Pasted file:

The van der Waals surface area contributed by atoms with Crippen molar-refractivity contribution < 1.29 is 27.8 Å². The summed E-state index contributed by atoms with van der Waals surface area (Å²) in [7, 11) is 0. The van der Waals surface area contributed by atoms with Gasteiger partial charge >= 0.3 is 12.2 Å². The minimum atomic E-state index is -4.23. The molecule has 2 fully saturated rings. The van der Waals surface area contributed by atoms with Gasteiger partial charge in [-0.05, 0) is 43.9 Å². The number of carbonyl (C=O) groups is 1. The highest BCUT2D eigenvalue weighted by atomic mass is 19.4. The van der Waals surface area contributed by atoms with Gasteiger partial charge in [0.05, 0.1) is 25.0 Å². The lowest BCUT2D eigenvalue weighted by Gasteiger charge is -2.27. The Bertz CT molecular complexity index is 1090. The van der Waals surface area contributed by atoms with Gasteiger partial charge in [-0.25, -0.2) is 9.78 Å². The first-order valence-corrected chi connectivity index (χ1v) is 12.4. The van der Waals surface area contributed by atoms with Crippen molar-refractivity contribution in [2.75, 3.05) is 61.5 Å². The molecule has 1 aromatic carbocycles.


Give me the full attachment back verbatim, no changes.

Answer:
The van der Waals surface area contributed by atoms with Crippen molar-refractivity contribution < 1.29 is 27.8 Å². The summed E-state index contributed by atoms with van der Waals surface area (Å²) in [7, 11) is 0. The van der Waals surface area contributed by atoms with Gasteiger partial charge >= 0.3 is 12.2 Å². The minimum atomic E-state index is -4.23. The molecule has 2 fully saturated rings. The van der Waals surface area contributed by atoms with Gasteiger partial charge in [-0.05, 0) is 43.9 Å². The number of carbonyl (C=O) groups is 1. The highest BCUT2D eigenvalue weighted by atomic mass is 19.4. The van der Waals surface area contributed by atoms with Gasteiger partial charge in [0.05, 0.1) is 25.0 Å². The lowest BCUT2D eigenvalue weighted by Gasteiger charge is -2.27. The Bertz CT molecular complexity index is 1090. The van der Waals surface area contributed by atoms with Gasteiger partial charge in [-0.25, -0.2) is 9.78 Å². The first-order valence-corrected chi connectivity index (χ1v) is 12.4. The van der Waals surface area contributed by atoms with Crippen molar-refractivity contribution in [2.75, 3.05) is 61.5 Å². The molecule has 1 aromatic carbocycles.